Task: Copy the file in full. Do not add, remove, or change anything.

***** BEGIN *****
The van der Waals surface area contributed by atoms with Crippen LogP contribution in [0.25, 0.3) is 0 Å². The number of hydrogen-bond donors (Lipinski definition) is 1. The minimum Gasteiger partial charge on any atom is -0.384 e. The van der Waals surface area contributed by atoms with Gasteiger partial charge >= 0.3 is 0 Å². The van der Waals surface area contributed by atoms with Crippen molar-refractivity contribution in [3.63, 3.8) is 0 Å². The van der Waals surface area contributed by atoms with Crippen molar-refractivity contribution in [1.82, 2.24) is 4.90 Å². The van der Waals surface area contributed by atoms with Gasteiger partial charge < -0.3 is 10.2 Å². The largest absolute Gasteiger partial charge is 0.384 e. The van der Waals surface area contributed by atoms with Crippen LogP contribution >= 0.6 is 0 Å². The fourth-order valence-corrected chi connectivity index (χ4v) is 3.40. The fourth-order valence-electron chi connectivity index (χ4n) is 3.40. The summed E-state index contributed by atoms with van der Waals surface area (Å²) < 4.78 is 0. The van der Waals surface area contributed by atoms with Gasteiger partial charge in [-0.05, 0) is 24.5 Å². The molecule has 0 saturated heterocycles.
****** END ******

The van der Waals surface area contributed by atoms with Crippen LogP contribution in [0.25, 0.3) is 0 Å². The number of hydrogen-bond donors (Lipinski definition) is 1. The minimum Gasteiger partial charge on any atom is -0.384 e. The van der Waals surface area contributed by atoms with Gasteiger partial charge >= 0.3 is 0 Å². The van der Waals surface area contributed by atoms with Crippen molar-refractivity contribution in [3.63, 3.8) is 0 Å². The van der Waals surface area contributed by atoms with Crippen molar-refractivity contribution in [1.82, 2.24) is 4.90 Å². The van der Waals surface area contributed by atoms with Gasteiger partial charge < -0.3 is 10.2 Å². The largest absolute Gasteiger partial charge is 0.384 e. The van der Waals surface area contributed by atoms with Crippen LogP contribution >= 0.6 is 0 Å². The fourth-order valence-corrected chi connectivity index (χ4v) is 3.40. The fourth-order valence-electron chi connectivity index (χ4n) is 3.40. The summed E-state index contributed by atoms with van der Waals surface area (Å²) < 4.78 is 0. The van der Waals surface area contributed by atoms with Gasteiger partial charge in [-0.05, 0) is 24.5 Å². The molecule has 0 saturated heterocycles.